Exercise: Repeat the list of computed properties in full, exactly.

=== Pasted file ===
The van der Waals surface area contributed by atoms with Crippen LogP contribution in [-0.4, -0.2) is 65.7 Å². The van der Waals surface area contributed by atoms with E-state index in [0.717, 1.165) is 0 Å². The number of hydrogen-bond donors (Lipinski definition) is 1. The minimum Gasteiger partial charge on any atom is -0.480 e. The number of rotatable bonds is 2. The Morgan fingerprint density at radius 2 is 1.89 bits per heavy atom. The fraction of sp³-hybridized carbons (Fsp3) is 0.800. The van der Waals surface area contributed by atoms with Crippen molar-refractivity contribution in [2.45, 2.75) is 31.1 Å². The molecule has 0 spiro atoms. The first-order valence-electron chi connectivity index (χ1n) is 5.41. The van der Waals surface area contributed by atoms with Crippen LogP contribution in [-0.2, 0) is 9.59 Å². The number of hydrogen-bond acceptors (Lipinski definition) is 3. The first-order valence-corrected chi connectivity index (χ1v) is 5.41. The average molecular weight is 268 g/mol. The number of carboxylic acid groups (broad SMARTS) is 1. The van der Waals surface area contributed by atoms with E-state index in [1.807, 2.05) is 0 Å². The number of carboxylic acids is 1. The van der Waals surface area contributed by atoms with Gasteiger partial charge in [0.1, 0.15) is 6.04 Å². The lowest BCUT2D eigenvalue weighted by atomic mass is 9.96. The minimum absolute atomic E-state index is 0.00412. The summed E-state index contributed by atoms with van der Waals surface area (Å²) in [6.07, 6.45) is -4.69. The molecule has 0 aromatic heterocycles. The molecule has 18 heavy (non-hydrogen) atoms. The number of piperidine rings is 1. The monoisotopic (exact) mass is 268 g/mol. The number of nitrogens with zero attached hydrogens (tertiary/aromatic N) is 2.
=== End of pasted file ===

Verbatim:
The van der Waals surface area contributed by atoms with Crippen LogP contribution in [-0.4, -0.2) is 65.7 Å². The van der Waals surface area contributed by atoms with E-state index in [0.717, 1.165) is 0 Å². The number of hydrogen-bond donors (Lipinski definition) is 1. The minimum Gasteiger partial charge on any atom is -0.480 e. The number of rotatable bonds is 2. The Morgan fingerprint density at radius 2 is 1.89 bits per heavy atom. The fraction of sp³-hybridized carbons (Fsp3) is 0.800. The van der Waals surface area contributed by atoms with Crippen molar-refractivity contribution in [2.45, 2.75) is 31.1 Å². The molecule has 0 spiro atoms. The first-order valence-electron chi connectivity index (χ1n) is 5.41. The van der Waals surface area contributed by atoms with Crippen LogP contribution in [-0.2, 0) is 9.59 Å². The number of hydrogen-bond acceptors (Lipinski definition) is 3. The first-order valence-corrected chi connectivity index (χ1v) is 5.41. The average molecular weight is 268 g/mol. The number of carboxylic acid groups (broad SMARTS) is 1. The van der Waals surface area contributed by atoms with E-state index in [1.807, 2.05) is 0 Å². The number of carboxylic acids is 1. The van der Waals surface area contributed by atoms with Gasteiger partial charge in [0.1, 0.15) is 6.04 Å². The lowest BCUT2D eigenvalue weighted by atomic mass is 9.96. The minimum absolute atomic E-state index is 0.00412. The summed E-state index contributed by atoms with van der Waals surface area (Å²) in [6.07, 6.45) is -4.69. The molecule has 0 aromatic heterocycles. The molecule has 18 heavy (non-hydrogen) atoms. The number of piperidine rings is 1. The monoisotopic (exact) mass is 268 g/mol. The number of nitrogens with zero attached hydrogens (tertiary/aromatic N) is 2.